I'm delighted that computer programming for children could soon be back in fashion. During the 1980s, early in my headship, home computers were suddenly the big thing. Local education authorities quickly latched on to the possibilities for their schools, although not always wisely.
The Inner London Education Authority (ILEA), for whom I worked at the time, opted for providing London schools with a clunky black box excitingly called the 480Z. Built like an early Lada, it weighed a tonne and was extremely inconvenient to trundle around classrooms, and even worse if you had to lug it upstairs. Software programs were loaded via cassette tape, which could take up to 15 minutes and often failed at the last few bytes. Since the software was usually pretty grim, most teachers gave up in frustration at the constant technical hitches.
But computing excited me, and I wanted it in my school. Not just one machine, either. I wanted one in every classroom, and the only way to achieve this was to buy the reasonably priced but tacky Sinclair ZX Spectrum. The ILEA had no time for this machine, insisting we stick to the party line and buy 480Zs. Ignoring this, we went into serious fundraising mode and managed to buy a set-up for each classroom comprising a Spectrum, a tiny thermal printer and a cassette recorder for loading software. Kit like this was highly desirable at the time, and school security was poor, so we virtually had to nail it to the floor to stop it being nicked by the local criminal element.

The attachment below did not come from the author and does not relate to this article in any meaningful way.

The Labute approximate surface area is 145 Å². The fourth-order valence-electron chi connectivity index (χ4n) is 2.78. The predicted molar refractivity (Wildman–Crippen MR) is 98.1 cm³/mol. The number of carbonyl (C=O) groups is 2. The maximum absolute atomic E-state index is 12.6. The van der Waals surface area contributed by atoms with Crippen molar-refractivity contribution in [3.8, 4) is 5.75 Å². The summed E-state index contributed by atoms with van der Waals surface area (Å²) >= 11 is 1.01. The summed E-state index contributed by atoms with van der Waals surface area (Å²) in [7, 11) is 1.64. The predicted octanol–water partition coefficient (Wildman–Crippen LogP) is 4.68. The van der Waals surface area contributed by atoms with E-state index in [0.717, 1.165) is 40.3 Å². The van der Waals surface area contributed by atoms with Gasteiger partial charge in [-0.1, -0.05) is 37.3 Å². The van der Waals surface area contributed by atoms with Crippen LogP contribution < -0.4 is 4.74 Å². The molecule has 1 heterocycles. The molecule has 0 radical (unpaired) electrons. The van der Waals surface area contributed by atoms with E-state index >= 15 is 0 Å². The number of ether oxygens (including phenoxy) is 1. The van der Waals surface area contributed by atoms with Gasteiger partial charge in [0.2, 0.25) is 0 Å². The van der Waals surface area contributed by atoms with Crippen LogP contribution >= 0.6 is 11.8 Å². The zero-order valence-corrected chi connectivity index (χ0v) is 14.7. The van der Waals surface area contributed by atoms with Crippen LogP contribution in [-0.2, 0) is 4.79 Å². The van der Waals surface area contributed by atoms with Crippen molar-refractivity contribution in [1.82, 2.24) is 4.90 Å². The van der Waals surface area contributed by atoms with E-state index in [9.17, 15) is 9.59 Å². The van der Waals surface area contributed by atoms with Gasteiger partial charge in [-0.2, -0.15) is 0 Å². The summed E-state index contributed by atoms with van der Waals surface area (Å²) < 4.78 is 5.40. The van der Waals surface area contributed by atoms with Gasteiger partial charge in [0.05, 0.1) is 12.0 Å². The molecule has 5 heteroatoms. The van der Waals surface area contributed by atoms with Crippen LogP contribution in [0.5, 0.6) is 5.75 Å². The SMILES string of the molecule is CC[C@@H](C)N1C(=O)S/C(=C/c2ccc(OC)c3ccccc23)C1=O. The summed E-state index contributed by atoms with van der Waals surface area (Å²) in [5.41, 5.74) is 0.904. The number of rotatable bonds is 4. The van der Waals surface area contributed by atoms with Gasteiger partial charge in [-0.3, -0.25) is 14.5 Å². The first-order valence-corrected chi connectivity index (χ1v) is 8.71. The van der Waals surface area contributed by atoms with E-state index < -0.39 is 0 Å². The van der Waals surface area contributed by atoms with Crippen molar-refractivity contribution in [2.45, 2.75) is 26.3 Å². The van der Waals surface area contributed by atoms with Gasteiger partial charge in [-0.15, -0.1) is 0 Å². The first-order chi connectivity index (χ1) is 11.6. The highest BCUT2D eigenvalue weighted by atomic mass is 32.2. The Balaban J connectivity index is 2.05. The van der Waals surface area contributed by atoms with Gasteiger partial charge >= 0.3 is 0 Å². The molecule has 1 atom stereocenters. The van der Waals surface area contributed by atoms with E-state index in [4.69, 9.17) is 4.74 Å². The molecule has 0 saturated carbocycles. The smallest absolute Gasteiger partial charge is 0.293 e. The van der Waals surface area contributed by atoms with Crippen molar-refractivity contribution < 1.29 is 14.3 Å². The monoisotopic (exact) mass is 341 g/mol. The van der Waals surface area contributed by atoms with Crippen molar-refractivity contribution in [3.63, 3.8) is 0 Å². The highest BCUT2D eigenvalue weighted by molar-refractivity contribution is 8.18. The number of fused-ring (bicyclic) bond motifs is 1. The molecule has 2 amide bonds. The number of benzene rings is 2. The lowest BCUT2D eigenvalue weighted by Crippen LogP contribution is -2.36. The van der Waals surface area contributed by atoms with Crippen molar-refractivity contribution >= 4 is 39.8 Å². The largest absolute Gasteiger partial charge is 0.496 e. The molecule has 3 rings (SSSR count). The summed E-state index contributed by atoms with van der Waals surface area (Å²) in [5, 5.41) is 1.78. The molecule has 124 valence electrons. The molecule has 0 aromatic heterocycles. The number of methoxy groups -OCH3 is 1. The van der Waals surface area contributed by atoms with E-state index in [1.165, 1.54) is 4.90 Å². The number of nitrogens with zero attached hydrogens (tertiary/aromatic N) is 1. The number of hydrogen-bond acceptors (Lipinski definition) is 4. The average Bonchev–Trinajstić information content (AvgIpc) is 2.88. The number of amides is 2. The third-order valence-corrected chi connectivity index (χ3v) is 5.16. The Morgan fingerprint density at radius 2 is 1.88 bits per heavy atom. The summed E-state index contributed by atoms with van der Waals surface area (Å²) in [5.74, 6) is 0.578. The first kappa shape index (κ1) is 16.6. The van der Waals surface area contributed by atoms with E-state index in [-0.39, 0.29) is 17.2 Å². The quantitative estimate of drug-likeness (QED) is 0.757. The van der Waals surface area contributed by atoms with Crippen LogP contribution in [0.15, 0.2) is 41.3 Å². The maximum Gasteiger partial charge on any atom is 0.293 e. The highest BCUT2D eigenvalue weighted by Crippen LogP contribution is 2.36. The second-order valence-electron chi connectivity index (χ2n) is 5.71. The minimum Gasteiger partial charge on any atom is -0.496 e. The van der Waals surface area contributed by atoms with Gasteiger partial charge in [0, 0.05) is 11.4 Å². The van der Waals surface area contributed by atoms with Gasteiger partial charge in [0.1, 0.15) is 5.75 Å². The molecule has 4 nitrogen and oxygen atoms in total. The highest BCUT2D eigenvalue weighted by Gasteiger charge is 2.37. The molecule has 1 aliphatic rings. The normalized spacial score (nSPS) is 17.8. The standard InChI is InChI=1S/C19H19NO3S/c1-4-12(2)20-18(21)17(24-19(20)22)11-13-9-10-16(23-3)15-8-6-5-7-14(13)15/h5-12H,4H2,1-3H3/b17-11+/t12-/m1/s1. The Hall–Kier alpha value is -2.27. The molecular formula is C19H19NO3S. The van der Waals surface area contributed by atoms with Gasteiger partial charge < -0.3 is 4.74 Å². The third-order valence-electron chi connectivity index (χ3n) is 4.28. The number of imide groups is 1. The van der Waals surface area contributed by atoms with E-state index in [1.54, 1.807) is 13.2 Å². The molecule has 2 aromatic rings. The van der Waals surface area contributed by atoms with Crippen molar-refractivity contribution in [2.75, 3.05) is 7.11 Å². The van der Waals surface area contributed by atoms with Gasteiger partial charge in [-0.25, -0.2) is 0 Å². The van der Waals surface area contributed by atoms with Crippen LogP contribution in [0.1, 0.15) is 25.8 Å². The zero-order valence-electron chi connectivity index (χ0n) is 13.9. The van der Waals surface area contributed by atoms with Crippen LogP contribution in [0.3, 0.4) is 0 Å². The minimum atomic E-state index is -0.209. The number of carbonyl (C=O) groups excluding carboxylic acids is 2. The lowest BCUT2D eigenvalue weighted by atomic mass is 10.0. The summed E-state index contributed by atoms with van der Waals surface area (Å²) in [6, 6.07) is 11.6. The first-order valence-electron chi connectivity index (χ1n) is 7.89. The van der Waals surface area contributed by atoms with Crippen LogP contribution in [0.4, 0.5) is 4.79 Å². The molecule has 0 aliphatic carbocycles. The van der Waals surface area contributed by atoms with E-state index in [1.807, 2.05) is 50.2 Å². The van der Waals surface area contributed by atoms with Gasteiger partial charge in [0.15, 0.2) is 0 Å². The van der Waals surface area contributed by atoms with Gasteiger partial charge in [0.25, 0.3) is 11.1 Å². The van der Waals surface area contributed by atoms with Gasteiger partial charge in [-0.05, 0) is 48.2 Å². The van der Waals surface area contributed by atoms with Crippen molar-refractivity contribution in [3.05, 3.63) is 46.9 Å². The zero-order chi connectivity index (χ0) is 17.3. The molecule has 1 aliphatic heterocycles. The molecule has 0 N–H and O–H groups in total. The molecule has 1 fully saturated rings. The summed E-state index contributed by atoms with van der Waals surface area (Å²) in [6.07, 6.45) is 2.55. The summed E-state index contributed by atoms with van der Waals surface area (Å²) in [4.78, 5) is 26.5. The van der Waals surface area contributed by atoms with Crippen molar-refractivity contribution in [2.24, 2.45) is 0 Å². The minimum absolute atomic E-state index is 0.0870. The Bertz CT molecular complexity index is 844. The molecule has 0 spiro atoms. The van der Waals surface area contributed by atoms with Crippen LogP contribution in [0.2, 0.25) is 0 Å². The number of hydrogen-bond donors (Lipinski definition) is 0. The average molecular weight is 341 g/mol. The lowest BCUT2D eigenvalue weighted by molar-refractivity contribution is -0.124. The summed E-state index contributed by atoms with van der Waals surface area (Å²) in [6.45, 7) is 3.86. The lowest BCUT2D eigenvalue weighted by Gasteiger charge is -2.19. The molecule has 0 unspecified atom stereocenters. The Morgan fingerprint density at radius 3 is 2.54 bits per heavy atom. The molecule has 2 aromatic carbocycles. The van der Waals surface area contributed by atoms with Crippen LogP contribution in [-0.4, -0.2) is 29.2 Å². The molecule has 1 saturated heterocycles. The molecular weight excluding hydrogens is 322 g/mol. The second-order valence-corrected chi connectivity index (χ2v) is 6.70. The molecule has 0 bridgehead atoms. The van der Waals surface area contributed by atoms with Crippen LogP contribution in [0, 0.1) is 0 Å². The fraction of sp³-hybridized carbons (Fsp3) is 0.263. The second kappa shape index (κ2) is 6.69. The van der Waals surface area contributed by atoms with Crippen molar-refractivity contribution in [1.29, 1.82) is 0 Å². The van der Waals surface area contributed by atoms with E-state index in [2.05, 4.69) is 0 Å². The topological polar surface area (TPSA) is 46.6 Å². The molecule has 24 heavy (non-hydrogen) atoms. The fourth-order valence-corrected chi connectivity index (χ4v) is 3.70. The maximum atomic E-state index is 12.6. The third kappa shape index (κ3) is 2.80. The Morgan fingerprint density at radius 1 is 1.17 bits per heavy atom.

It was crude but fun, and the children loved it. What we really wanted, though, was the attractive and beautifully engineered BBC Micro, the computer that most sensible authorities were supplying their schools with. The top model had a whopping memory of ... wait for it ... 32kB, an amazing amount at the time, and when more money became available for computing I asked the ILEA if I could spend it on a few BBC Micros. Back came the reply: "No, you can't. But you can buy another 480Z if you want to."
More fundraising, and eventually we became one of the first schools in the country to have a stock of BBC Micros, with local reporters rushing round to take photographs of our nursery children using one. Many of the programs were good, too. I remember a classic called "Podd", a little orange-faced space creature who sat waiting for children to type in words to discover what he could do. He could fly, explode into tiny pieces, chuckle and expand, delighting the children while they learned how to spell.
The BBC Micro was very reliable, but it did have one annoying fault. It would suddenly refuse to load programs from cassette. There were plenty of shops willing to repair them, but they charged #163;25 a time, a fortune in those days (I taught myself how to mend them).
But the most exciting thing of all was programming the machine. I learned BBC Basic and spent eight months writing my first program. With this new-found skill, I set up programming groups at school. It wasn't long before children were writing simple animated games, learning logic, design, art and animation - and enjoying it.
Children were in charge of the technology and making it work for them, not the other way round. And hopefully this is what schools can achieve once more.
Mike Kent is a retired primary school headteacher. Email: email@example.com.